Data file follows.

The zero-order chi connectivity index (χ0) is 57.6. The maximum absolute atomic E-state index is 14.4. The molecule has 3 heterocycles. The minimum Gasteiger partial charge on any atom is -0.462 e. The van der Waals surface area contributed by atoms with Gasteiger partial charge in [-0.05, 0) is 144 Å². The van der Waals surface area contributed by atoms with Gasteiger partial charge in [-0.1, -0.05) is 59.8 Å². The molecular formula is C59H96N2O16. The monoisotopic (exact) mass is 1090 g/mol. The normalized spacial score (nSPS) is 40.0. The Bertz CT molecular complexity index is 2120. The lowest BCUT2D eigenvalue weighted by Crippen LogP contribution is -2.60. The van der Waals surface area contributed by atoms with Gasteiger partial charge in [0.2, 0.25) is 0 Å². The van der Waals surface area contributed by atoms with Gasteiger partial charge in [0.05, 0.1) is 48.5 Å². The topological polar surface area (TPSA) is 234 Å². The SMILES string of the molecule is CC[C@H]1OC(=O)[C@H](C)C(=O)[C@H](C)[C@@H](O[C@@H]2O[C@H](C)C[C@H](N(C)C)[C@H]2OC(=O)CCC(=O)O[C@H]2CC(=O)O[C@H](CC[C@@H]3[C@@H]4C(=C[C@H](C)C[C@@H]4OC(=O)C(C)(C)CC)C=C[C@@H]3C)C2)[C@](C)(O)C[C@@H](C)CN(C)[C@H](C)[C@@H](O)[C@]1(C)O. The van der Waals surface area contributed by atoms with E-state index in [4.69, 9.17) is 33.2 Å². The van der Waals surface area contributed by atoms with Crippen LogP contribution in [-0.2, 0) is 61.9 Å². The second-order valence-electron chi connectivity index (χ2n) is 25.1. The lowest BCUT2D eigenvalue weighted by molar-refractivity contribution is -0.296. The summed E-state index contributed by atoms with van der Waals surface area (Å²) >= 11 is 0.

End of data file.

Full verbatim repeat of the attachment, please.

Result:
The zero-order chi connectivity index (χ0) is 57.6. The maximum absolute atomic E-state index is 14.4. The molecule has 3 heterocycles. The minimum Gasteiger partial charge on any atom is -0.462 e. The van der Waals surface area contributed by atoms with Gasteiger partial charge in [-0.05, 0) is 144 Å². The van der Waals surface area contributed by atoms with Gasteiger partial charge in [-0.1, -0.05) is 59.8 Å². The molecular formula is C59H96N2O16. The monoisotopic (exact) mass is 1090 g/mol. The normalized spacial score (nSPS) is 40.0. The Bertz CT molecular complexity index is 2120. The lowest BCUT2D eigenvalue weighted by Crippen LogP contribution is -2.60. The van der Waals surface area contributed by atoms with Gasteiger partial charge in [0.2, 0.25) is 0 Å². The van der Waals surface area contributed by atoms with Gasteiger partial charge in [0.05, 0.1) is 48.5 Å². The topological polar surface area (TPSA) is 234 Å². The SMILES string of the molecule is CC[C@H]1OC(=O)[C@H](C)C(=O)[C@H](C)[C@@H](O[C@@H]2O[C@H](C)C[C@H](N(C)C)[C@H]2OC(=O)CCC(=O)O[C@H]2CC(=O)O[C@H](CC[C@@H]3[C@@H]4C(=C[C@H](C)C[C@@H]4OC(=O)C(C)(C)CC)C=C[C@@H]3C)C2)[C@](C)(O)C[C@@H](C)CN(C)[C@H](C)[C@@H](O)[C@]1(C)O. The van der Waals surface area contributed by atoms with E-state index in [4.69, 9.17) is 33.2 Å². The van der Waals surface area contributed by atoms with Crippen LogP contribution in [-0.2, 0) is 61.9 Å². The second-order valence-electron chi connectivity index (χ2n) is 25.1. The lowest BCUT2D eigenvalue weighted by molar-refractivity contribution is -0.296. The summed E-state index contributed by atoms with van der Waals surface area (Å²) >= 11 is 0.